Facebook Data Mining

As the Facebook IPO was approaching, I couldn’t stop thinking how much are they really worth.

Technologies: #GraphAPI #OLAP #Gephi #SNA #Tableau #Linux #JSON #PHP #MySQL #R


To answer this question, I concluded I need two variables:

  1. User activity worth
  2. User activity frequency

I understand Facebook, Inc. value not as a single number or a snapshot. It’s rather a complex process, an ever-changing cash flow. Yet, I needed to pick a place to start my estimations. The place was a marketing agency white paper I found during my research. Every couple of years Syncapse releases documents predicting social media engagement value. While not perfect, they became the basis for my estimates.

Picture above: A fragment of my Social Network visualized with Gephi Tookit. Visible community structure (who likes what).

The second part was harder. I needed to get random samples of Facebook users activity. Using SNA algorithms and computational statistics I could infer what was going on in a particular time frame in a selected area. In short, I solved this problem by writing a PHP Facebook App that would monitor user’s news feeds and their friends’ activities. Anonymized data was then siphoned to a MySQL cloud instance running an OLAP database. 52 randomly selected people agreed to take part in the research. Eleven days study and those 52 agents allowed me to gather around 90 000 records about 17 241 people.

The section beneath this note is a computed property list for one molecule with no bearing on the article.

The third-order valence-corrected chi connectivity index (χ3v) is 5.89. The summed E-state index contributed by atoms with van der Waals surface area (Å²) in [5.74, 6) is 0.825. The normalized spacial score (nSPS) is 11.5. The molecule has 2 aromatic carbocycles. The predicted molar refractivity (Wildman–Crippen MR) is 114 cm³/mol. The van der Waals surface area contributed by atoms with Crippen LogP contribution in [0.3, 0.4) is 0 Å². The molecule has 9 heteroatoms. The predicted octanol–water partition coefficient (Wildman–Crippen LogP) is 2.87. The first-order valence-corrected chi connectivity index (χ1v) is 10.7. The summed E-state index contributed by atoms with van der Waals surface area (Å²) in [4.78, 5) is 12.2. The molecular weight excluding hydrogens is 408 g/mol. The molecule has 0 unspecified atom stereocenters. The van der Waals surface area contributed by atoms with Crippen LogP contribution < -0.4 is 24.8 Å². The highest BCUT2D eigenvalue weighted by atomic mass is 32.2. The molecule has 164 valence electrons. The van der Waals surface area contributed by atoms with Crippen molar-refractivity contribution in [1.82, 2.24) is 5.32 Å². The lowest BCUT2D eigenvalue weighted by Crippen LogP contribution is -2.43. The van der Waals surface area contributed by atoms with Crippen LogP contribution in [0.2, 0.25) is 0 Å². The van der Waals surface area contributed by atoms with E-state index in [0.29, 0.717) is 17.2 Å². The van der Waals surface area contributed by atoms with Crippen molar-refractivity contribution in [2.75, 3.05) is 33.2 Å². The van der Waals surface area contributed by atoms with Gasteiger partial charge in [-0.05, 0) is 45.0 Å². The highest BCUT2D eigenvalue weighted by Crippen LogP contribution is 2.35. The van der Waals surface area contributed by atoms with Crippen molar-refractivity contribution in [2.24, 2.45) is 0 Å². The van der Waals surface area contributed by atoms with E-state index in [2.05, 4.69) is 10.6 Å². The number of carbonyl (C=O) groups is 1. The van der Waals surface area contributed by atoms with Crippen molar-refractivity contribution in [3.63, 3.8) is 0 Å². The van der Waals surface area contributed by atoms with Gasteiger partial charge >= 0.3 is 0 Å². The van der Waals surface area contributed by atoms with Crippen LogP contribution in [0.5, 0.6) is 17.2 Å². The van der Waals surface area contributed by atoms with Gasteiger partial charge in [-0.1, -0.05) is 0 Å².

This is how I accidently started my Master’s degree thesis. The database was later analysed using Gephi SNA Toolkit, Tableau and a bit of R programming.

So how much is Facebook really worth? You can see results in the presentation below (in Polish). If you have any questions about this project, feel free to contact me using social buttons on the left.

Click below to move the slides forward.

2018 Update

It appears that I used the same method as Cambridge Analytica to mine the Facebook data. CA is a notorious company mentioned recently by Mark Zuckerberg in his statement.

In 2013, a Cambridge University researcher named Aleksandr Kogan created a personality quiz app. It was installed by around 300,000 people who shared their data as well as some of their friends’ data. Given the way our platform worked at the time this meant Kogan was able to access tens of millions of their friends’ data.

The first difference is that I did that a year before them. The other differences are that I asked people for consent and did not pretend to give a ‘personality quizz’. I anonymized the mined data, and the whole situation convinced me rather to delete my own Facebook account than to make business out of systematic privacy violations.